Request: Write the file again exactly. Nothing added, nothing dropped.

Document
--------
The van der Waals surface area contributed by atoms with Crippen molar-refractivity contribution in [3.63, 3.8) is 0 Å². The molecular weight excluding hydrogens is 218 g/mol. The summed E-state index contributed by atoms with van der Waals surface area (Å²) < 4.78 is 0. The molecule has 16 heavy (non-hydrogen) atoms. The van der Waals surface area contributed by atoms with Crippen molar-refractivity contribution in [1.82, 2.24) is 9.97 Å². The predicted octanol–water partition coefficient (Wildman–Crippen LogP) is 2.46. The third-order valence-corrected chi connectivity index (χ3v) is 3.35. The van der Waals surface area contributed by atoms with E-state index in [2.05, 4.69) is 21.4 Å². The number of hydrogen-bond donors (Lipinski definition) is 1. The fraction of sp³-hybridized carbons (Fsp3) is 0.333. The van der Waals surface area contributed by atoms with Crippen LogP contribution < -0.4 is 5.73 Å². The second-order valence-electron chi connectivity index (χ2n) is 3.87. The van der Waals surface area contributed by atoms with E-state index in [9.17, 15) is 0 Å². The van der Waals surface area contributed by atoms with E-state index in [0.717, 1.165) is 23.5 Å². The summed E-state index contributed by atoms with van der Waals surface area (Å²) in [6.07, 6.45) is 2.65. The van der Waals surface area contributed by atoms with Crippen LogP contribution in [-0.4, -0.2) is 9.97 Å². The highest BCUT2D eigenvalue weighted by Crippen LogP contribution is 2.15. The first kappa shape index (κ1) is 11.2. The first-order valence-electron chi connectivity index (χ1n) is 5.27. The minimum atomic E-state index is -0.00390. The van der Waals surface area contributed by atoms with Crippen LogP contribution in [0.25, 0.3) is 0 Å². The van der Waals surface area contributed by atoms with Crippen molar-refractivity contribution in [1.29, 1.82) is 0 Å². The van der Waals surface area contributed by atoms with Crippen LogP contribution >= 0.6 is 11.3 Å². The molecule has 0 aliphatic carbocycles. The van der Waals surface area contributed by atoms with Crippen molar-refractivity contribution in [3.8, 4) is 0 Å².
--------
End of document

The van der Waals surface area contributed by atoms with Crippen molar-refractivity contribution in [3.63, 3.8) is 0 Å². The molecular weight excluding hydrogens is 218 g/mol. The summed E-state index contributed by atoms with van der Waals surface area (Å²) < 4.78 is 0. The molecule has 16 heavy (non-hydrogen) atoms. The van der Waals surface area contributed by atoms with Crippen molar-refractivity contribution in [1.82, 2.24) is 9.97 Å². The predicted octanol–water partition coefficient (Wildman–Crippen LogP) is 2.46. The third-order valence-corrected chi connectivity index (χ3v) is 3.35. The van der Waals surface area contributed by atoms with E-state index in [2.05, 4.69) is 21.4 Å². The number of hydrogen-bond donors (Lipinski definition) is 1. The fraction of sp³-hybridized carbons (Fsp3) is 0.333. The van der Waals surface area contributed by atoms with Crippen LogP contribution < -0.4 is 5.73 Å². The second-order valence-electron chi connectivity index (χ2n) is 3.87. The van der Waals surface area contributed by atoms with E-state index in [9.17, 15) is 0 Å². The van der Waals surface area contributed by atoms with E-state index in [0.717, 1.165) is 23.5 Å². The summed E-state index contributed by atoms with van der Waals surface area (Å²) in [6.07, 6.45) is 2.65. The van der Waals surface area contributed by atoms with Crippen LogP contribution in [-0.4, -0.2) is 9.97 Å². The highest BCUT2D eigenvalue weighted by Crippen LogP contribution is 2.15. The first kappa shape index (κ1) is 11.2. The first-order valence-electron chi connectivity index (χ1n) is 5.27. The minimum atomic E-state index is -0.00390. The van der Waals surface area contributed by atoms with Crippen LogP contribution in [0.25, 0.3) is 0 Å². The van der Waals surface area contributed by atoms with Crippen molar-refractivity contribution in [1.29, 1.82) is 0 Å². The van der Waals surface area contributed by atoms with Crippen LogP contribution >= 0.6 is 11.3 Å². The molecule has 0 aliphatic carbocycles. The van der Waals surface area contributed by atoms with Crippen molar-refractivity contribution in [3.8, 4) is 0 Å².